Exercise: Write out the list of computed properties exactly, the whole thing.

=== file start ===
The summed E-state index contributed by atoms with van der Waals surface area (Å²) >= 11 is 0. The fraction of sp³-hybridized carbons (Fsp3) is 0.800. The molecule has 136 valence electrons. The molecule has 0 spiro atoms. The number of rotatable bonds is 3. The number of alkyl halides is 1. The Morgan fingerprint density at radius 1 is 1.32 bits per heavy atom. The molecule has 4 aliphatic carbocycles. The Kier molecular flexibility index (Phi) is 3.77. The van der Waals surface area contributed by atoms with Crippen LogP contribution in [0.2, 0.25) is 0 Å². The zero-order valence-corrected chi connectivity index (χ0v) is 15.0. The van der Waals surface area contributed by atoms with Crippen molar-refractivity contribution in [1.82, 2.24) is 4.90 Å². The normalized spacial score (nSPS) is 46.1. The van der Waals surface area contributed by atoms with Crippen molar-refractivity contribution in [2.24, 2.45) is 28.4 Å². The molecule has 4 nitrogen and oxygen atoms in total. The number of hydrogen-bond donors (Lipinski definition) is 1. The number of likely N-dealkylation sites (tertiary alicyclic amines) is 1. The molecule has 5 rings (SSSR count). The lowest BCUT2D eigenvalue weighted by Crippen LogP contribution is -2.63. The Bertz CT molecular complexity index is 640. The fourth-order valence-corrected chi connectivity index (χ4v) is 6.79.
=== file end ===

The summed E-state index contributed by atoms with van der Waals surface area (Å²) >= 11 is 0. The fraction of sp³-hybridized carbons (Fsp3) is 0.800. The molecule has 136 valence electrons. The molecule has 0 spiro atoms. The number of rotatable bonds is 3. The number of alkyl halides is 1. The Morgan fingerprint density at radius 1 is 1.32 bits per heavy atom. The molecule has 4 aliphatic carbocycles. The Kier molecular flexibility index (Phi) is 3.77. The van der Waals surface area contributed by atoms with Crippen LogP contribution in [0.2, 0.25) is 0 Å². The zero-order valence-corrected chi connectivity index (χ0v) is 15.0. The van der Waals surface area contributed by atoms with Crippen molar-refractivity contribution in [1.82, 2.24) is 4.90 Å². The normalized spacial score (nSPS) is 46.1. The van der Waals surface area contributed by atoms with Crippen molar-refractivity contribution in [2.24, 2.45) is 28.4 Å². The molecule has 4 nitrogen and oxygen atoms in total. The number of hydrogen-bond donors (Lipinski definition) is 1. The number of likely N-dealkylation sites (tertiary alicyclic amines) is 1. The molecule has 5 rings (SSSR count). The lowest BCUT2D eigenvalue weighted by Crippen LogP contribution is -2.63. The Bertz CT molecular complexity index is 640. The fourth-order valence-corrected chi connectivity index (χ4v) is 6.79.